From Bridge for All to Duplicate

Hi
Now that many of us are in isolation, as well as getting our lessons into some on-line format, we have some time to reflect on how things are going for our students. I am keen to learn from others about progression from the 2 year B4A course into club level duplicate having now almost completed teaching two courses . So I am going to pose some questions -here goes:
What percentage of students who were absolute beginners go straight from the end of the course, or during it, to playing
club level duplicate on a regular basis?
What percentage of your students play club duplicate after some additional types of play experience post course ( please don't inflate your success rate!)
Is the progression through supervised play to a reduced board 'gentle' duplicate the most effective way of making the transition to club level play- or are there better ways to develop in a group ( c.f. mentoring 1:1)?
If you run a 'gentle duplicate' type session is it better in a separate room to the main club session or as second group within the same room - or does it make no difference? (current heated debate going on in our committee about this)
If iI don't get much response to this post then I'll have to contact teachers individually on the data base and then not everyone will be able to join in - pity. Or maybe someone in EBED has some/ all of this info at their fingertips aleady?
Senga B

Comments

  • Hi Senga
    I think without a doubt, transition with gentle supervised play seems to work. I’m afraid we don’t have figures. That would really need a survey! Perhaps that’s something clubs could think about i.e. a post course survey to find out how many from bridge classes are playing regularly, where (club, home, ...) and how often. Although this could be done nationally, a local survey sent out by the club or teacher may get more responses.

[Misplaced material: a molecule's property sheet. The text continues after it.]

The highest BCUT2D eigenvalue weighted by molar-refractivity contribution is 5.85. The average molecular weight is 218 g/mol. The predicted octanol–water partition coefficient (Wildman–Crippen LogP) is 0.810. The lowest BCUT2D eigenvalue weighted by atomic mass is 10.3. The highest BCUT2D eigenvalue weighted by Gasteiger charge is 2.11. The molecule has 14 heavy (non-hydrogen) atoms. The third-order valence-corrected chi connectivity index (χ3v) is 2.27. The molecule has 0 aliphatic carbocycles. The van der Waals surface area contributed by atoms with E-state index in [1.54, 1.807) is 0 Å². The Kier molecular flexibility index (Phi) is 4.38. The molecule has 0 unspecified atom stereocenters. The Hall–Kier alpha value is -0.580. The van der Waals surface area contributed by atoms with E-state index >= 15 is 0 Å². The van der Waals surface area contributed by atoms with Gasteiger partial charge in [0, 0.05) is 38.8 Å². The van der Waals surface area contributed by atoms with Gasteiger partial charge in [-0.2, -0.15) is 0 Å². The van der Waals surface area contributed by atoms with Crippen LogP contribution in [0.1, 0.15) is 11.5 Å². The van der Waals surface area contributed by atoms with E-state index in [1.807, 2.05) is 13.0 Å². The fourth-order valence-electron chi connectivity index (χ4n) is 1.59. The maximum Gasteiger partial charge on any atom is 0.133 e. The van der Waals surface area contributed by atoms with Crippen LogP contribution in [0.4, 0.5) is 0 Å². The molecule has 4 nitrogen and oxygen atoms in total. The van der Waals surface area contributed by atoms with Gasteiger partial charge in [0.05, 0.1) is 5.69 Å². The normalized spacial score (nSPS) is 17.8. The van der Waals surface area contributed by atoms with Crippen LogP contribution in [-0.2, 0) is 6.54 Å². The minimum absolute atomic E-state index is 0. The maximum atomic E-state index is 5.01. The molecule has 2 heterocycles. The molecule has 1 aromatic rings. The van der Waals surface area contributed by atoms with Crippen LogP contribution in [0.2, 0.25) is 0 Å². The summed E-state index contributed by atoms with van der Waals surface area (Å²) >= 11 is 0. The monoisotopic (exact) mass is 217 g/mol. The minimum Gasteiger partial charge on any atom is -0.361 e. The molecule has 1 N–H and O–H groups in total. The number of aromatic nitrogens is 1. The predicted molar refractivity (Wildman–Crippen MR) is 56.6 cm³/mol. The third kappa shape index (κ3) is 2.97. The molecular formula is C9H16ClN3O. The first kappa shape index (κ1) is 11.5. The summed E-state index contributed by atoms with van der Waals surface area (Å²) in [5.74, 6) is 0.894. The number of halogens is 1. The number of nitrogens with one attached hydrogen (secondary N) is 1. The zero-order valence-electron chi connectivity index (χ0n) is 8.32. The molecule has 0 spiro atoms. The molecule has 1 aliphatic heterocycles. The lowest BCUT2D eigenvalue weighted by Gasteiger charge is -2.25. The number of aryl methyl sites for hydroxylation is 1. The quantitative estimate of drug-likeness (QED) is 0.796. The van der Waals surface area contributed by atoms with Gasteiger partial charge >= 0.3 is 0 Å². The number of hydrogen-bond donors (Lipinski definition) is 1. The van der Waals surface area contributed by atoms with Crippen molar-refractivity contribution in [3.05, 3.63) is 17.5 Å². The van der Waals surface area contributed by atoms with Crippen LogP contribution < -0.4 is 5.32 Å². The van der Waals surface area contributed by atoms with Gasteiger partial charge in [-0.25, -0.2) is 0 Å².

A number of clubs are offering supervised play and I suspect that the answer to your question about same room v separate room will depend on the facilities available. Many use boards which have been previously played and Set no time limit for play of each board. I wrote an article for English Bridge last year (April 2019) about supervised play and it’s also worth looking at any of Tim Anderson’s article in English Bridge or online at https://ebumemberdevelop.org.uk/

  • @Lorna_EBED said:
    Hi Senga
    I think without a doubt, transition with gentle supervised play seems to work. I’m afraid we don’t have figures. That would really need a survey! Perhaps that’s something clubs could think about i.e. a post course survey to find out how many from bridge classes are playing regularly, where (club, home, ...) and how often. Although this could be done nationally, a local survey sent out by the club or teacher may get more responses.
    A number of clubs are offering supervised play and I suspect that the answer to your question about same room v separate room will depend on the facilities available. Many use boards which have been previously played and Set no time limit for play of each board. I wrote an article for English Bridge last year (April 2019) about supervised play and it’s also worth looking at any of Tim Anderson’s article in English Bridge or online at https://ebumemberdevelop.org.uk/
    Thanks Lorna - I had thought of suggesting a survey of bridge teachers - but thought a post here may elicit some responses. The same room question applied to unsupervised gentle duplicate rather than supervised play which needs teacher input. Anyway - lets see if anything comes up

    Senga

  • Hi Senga
    At Bristol Bridge Club there have two sections running with an "inner circle" of gentle duplicate and a faster standard pace outer circle. It works well ans is just one session a week. I guess the choice would depend on the room size and shape. Bristol has one large room.

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